Chicago’s defense was awesome in 2018, leading the NFL in points allowed, turnovers forced, touchdowns scored, and passer rating against. They also finished third in yards and sacks and were generally the best defense in the NFL by a wide margin. Their play propelled the Bears to a 12-4 finish, NFC North title, and the franchise’s first playoff berth in eight years.
It’s hard to expect much improvement from that unit in 2019. In fact, they’re almost certainly not going to repeat that level of dominance. So when I write that I expect the Bears to improve in 2019 and be one of the top Super Bowl contenders, that must mean I expect it to happen because of the offense.
Unlike the defense, there is plenty of room for improvement on that side of the ball. Chicago had a pretty mediocre offense in 2018. They finished:
- 21st in yards per game
- 20th in yards per play
- 9th in points per game
- 20th in Football Outsiders’ DVOA rankings, an all-encompassing metric intended to evaluate an entire unit.
Outside of points per game – which was likely aided by all the turnovers and defensive touchdowns – the offense was pretty consistently below average in most important metrics. So why am I so confident the offense will improve next year, even though they probably won’t be making many significant personnel changes?
To put it simply: NFL history strongly suggests that significant improvement is coming.
I say this based on the offense Chicago runs, which is a variant on Andy Reid’s offense from Philadelphia and Kansas City. It is considered to be one of the more complicated schemes in the NFL, and teams typically don’t do well running it the first year it is installed. In year two, however, they typically get much better.
Prior to Nagy, there have been five instances over the last 20 years where somebody installed Reid’s offense on a new team: Reid in Philadelphia (1999), Brad Childress in Minnesota (2006), Pat Shurmur in Cleveland (2011), Reid in Kansas City (2013), and Doug Pederson in Philadelphia (2016). In the table below, I compiled how their offense ranked in the NFL in their first year in a variety of key metrics. The average does not include Chicago, but I did put them below for comparison.
That’s not a good list, to put it mildly. Only one offense – the 2013 Chiefs – performed like an average or better unit in the first year of this offense. That was the only instance where the team had a solid veteran quarterback in Alex Smith. Let’s look at the other quarterbacks on the list.
- 1999 Eagles: Donovan McNabb, rookie year
- 2006 Vikings: Brad Johnson (38) and Tavaris Jackson, rookie year
- 2011 Browns: Colt McCoy, 2nd year
- 2016 Eagles: Carson Wentz, rookie year
Notice the other four teams all had young quarterbacks playing meaningful snaps that year, just like the Bears did with Trubisky. And it’s worth noting the Bears had the best offense of this group, though it helps that Trubisky was in his sophomore campaign while the others with decent QBs were rookies. In that sense, struggling in the first year of a complicated offense with a young QB who is also still trying to adjust to the NFL makes a lot of sense.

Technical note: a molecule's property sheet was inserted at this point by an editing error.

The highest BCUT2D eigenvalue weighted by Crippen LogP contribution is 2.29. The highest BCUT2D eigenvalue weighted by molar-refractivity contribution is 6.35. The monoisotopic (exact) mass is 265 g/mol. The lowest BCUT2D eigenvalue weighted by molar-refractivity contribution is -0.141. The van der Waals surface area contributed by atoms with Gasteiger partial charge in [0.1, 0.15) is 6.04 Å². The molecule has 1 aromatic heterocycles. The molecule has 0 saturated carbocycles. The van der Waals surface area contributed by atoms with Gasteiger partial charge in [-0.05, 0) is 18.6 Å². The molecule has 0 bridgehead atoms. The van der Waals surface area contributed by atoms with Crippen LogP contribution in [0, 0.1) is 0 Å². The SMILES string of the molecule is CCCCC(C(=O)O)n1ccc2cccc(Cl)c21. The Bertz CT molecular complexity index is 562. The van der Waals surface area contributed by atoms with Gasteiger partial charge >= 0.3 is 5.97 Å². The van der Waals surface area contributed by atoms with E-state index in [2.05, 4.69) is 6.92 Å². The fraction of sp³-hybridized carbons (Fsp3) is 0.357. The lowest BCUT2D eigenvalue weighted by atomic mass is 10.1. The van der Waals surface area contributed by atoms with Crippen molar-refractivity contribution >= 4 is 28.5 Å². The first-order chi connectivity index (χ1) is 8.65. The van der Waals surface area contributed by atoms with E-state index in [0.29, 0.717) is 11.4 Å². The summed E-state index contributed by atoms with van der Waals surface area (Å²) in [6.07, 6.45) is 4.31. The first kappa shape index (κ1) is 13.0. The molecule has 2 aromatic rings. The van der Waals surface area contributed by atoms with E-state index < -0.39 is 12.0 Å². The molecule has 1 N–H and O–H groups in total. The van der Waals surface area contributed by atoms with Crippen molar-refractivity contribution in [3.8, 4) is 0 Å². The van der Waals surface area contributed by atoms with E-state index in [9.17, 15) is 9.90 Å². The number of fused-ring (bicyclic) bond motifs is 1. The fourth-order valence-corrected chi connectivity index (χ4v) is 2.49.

Now let’s look at how those teams did in year 2 of the same system.
That looks significantly better.
Only one of the four offenses remained bad in year 2, and that was the Browns, who went from Colt McCoy to a rookie Brandon Weeden at quarterback. The other 3 all showed significant improvement, going from bad to average or better. They improved by an average of 11 spots in yards/game, 18 in yards/play, 13 in points/game, and 15 in DVOA.
If the Bears make similar improvements in 2019, they’ll have one of the best offenses in the NFL. Even if they match the least improvement from that group of 3 (8 spots in yards/game, 14 in yards/play, 11 in points/game, and 13 in DVOA), they’d be a top 10 offense.
Like those teams, the Bears have a young quarterback who has proven he belongs in the NFL and now looks to take the next step (something history also suggests is very likely in year 2 of a Reid offense). They also have some other young players who appear poised to take a step forward and help improve the overall talent level of the unit, most notably wide receiver Anthony Miller and guard James Daniels.
That, coupled with the familiarity of bringing virtually the entire offense back so the personnel are familiar with each other and the offensive system, should lead to significant offensive improvement that will more than offset the expected defensive regression in 2019. The Bears were really good in 2018, but, at least on paper, are poised to be even better and more balanced next year.